IT is true to say I have loved living in Sunderland and the slow process of decluttering ahead of a move away brings with it dilemmas.
I am the proud owner of a 1951 (4½ d) Eagle comic which, as well as the adventures of Dan Dare and Rin Tin Tin, features an inventions page.
The invention of that week was the Double-Leaf Basule Bridge, invented for and installed in Sunderland to join the Hudson and the Hendon Docks.
It was the world’s first all-aluminium bridge, and in the comic there is an excellent colour illustration and commentary which seems to be of more educational value than today’s equivalent comics.
One of the amazing parts of Sunderland’s innovative history is her bridges, and one which makes the city unique and pioneering and one which I have enjoyed exploring in the past years.
I hope that one day the exciting new river crossing will keep this tradition alive.
But in the meantime, what to do with the Eagle comic?
A more significant declutter has been much more of an emotional wrench. My much-loved boat, which has enabled the Wear bridges to be visited, as well as far flung beaches of the Scottish West Coast, has bade farewell.
The new owner is a fine Sunderland man who I know will enjoy her too.
There was a grand opening in Margate last week of a building which is meant to become an iconic south east visitor attraction, and is now on my ‘to visit’ list.
The Turner Art Gallery opened at the cost of £17.5 million. The original ambition was to have Turner paintings displayed in this new tourist destination, which in turn would reverse the flagging fortunes of the nearly forgotten seaside resort.
However, too late in the day, they discovered that all the original Turner paintings are totally incompatible with the sea air of Margate, and not of them will ever be able to be displayed there.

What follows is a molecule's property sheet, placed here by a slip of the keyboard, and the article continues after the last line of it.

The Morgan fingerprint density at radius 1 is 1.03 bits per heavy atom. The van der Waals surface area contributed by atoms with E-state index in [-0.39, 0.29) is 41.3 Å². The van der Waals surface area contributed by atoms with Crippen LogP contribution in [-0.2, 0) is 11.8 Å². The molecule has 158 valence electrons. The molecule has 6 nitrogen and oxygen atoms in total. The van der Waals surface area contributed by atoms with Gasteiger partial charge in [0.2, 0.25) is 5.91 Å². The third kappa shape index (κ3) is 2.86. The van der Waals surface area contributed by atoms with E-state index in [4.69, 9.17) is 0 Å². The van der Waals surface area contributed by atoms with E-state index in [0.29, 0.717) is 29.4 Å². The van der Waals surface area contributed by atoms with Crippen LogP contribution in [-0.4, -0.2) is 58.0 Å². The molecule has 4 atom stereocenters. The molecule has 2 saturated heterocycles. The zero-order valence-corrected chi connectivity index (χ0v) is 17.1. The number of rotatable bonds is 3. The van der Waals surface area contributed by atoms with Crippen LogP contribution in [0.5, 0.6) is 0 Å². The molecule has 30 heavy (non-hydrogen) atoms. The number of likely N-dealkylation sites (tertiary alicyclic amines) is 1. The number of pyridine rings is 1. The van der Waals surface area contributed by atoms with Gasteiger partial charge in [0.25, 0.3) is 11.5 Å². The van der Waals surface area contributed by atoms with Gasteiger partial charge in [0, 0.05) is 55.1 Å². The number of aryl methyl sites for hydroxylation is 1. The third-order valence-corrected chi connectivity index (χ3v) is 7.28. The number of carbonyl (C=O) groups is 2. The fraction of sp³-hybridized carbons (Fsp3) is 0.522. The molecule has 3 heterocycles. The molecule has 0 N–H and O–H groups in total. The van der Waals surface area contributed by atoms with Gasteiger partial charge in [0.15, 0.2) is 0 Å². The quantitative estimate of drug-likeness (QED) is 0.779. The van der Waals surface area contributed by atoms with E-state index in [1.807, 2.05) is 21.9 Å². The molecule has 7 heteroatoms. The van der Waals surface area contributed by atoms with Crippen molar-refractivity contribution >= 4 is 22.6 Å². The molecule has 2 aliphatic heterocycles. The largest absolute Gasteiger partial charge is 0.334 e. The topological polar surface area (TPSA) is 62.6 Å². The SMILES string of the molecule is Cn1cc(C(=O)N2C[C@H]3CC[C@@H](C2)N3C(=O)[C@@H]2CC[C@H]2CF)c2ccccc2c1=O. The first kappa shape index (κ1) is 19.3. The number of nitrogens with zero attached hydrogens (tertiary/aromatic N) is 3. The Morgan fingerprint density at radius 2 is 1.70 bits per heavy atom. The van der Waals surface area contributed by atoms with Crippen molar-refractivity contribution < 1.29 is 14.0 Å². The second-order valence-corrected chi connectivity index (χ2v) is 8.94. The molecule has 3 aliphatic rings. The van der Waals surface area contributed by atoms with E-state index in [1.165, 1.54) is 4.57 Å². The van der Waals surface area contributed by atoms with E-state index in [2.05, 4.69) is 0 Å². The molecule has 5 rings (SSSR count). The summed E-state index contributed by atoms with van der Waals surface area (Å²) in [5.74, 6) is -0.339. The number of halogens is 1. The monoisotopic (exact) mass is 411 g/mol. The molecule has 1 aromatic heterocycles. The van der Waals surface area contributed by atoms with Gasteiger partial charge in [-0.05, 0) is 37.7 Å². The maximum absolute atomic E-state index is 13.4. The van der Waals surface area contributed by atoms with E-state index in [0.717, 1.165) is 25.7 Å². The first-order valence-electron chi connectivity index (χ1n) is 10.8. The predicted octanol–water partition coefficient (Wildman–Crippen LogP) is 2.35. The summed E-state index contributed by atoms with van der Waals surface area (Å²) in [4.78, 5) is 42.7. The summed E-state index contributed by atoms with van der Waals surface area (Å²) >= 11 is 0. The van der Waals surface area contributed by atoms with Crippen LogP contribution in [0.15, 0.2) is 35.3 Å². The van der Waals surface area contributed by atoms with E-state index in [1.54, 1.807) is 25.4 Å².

I love these stories! I think an addition of ‘Not’ in front of the grand sign would be the best way to resolve this dilemma.
One of my happy discoveries over the last two years has been Sunderland’s amazing bicycle routes, which have been really well developed and opened up to many more people in recent years.
The post Easter break for me will see the Sustrans Coast and Castles route being cycled in a north to south direction.
It will be slightly Sunderlandized, so from the start at Edinburgh Castle via many others including Alnwick, Banburgh and Warkworth, Hylton Castle will be added as the end destination.
So after spending thirty one Easters in the Durham Diocese this will be my last – for some time anyway.
The Holy Week journey for me has always been one of the most emotional and dramatic parts of our Christian faith.
In the past donkeys and Easter eggs, North Sea baptisms and Tunstall Hills processions, Good Friday hours at the cross and Easter Day dawn services will forever shape my memories of celebrating the most significant event in the Christian faith, and as a Christian, I would argue human history.
I hope that your Easter has time to reflect on something of God’s sacrificial love and His amazing grace. Have a Blessed Easter.